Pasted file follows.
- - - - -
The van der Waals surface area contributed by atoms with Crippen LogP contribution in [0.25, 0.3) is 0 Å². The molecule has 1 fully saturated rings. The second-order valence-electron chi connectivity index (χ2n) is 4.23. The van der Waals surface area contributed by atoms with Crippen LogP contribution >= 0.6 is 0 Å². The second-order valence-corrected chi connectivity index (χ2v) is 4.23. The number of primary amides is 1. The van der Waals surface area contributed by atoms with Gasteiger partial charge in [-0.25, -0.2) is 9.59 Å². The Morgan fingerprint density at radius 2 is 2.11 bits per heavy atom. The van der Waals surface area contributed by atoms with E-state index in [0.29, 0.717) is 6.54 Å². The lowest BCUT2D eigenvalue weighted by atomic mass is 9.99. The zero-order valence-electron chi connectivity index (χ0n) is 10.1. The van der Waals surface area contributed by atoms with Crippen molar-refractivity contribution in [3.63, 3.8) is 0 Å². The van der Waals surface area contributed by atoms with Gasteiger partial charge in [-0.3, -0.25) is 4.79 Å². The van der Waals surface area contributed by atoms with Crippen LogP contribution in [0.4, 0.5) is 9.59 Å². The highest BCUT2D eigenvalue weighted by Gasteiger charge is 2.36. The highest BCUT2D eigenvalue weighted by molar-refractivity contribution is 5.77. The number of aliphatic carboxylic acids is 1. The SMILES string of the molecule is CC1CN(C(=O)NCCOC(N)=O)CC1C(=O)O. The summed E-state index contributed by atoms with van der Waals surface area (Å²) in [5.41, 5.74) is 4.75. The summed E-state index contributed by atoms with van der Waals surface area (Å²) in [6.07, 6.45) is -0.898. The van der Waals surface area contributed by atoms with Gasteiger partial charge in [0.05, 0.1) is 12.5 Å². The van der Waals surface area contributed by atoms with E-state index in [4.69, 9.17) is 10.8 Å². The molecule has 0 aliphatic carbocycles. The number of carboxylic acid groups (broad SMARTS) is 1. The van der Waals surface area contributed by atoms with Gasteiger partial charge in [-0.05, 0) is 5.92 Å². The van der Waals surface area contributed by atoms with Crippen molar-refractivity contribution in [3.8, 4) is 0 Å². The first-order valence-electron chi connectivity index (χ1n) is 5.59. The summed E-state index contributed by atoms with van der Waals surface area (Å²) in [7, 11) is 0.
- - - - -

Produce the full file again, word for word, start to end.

The van der Waals surface area contributed by atoms with Crippen LogP contribution in [0.25, 0.3) is 0 Å². The molecule has 1 fully saturated rings. The second-order valence-electron chi connectivity index (χ2n) is 4.23. The van der Waals surface area contributed by atoms with Crippen LogP contribution >= 0.6 is 0 Å². The second-order valence-corrected chi connectivity index (χ2v) is 4.23. The number of primary amides is 1. The van der Waals surface area contributed by atoms with Gasteiger partial charge in [-0.25, -0.2) is 9.59 Å². The Morgan fingerprint density at radius 2 is 2.11 bits per heavy atom. The van der Waals surface area contributed by atoms with E-state index in [0.29, 0.717) is 6.54 Å². The lowest BCUT2D eigenvalue weighted by atomic mass is 9.99. The zero-order valence-electron chi connectivity index (χ0n) is 10.1. The van der Waals surface area contributed by atoms with Crippen molar-refractivity contribution in [3.63, 3.8) is 0 Å². The van der Waals surface area contributed by atoms with Gasteiger partial charge in [-0.3, -0.25) is 4.79 Å². The van der Waals surface area contributed by atoms with Crippen LogP contribution in [0.4, 0.5) is 9.59 Å². The highest BCUT2D eigenvalue weighted by Gasteiger charge is 2.36. The highest BCUT2D eigenvalue weighted by molar-refractivity contribution is 5.77. The number of aliphatic carboxylic acids is 1. The SMILES string of the molecule is CC1CN(C(=O)NCCOC(N)=O)CC1C(=O)O. The summed E-state index contributed by atoms with van der Waals surface area (Å²) in [5.41, 5.74) is 4.75. The summed E-state index contributed by atoms with van der Waals surface area (Å²) in [6.07, 6.45) is -0.898. The van der Waals surface area contributed by atoms with Gasteiger partial charge in [0.05, 0.1) is 12.5 Å². The van der Waals surface area contributed by atoms with E-state index in [4.69, 9.17) is 10.8 Å². The molecule has 0 aliphatic carbocycles. The number of carboxylic acid groups (broad SMARTS) is 1. The van der Waals surface area contributed by atoms with Gasteiger partial charge in [-0.05, 0) is 5.92 Å². The van der Waals surface area contributed by atoms with Crippen molar-refractivity contribution in [3.8, 4) is 0 Å². The first-order valence-electron chi connectivity index (χ1n) is 5.59. The summed E-state index contributed by atoms with van der Waals surface area (Å²) in [7, 11) is 0.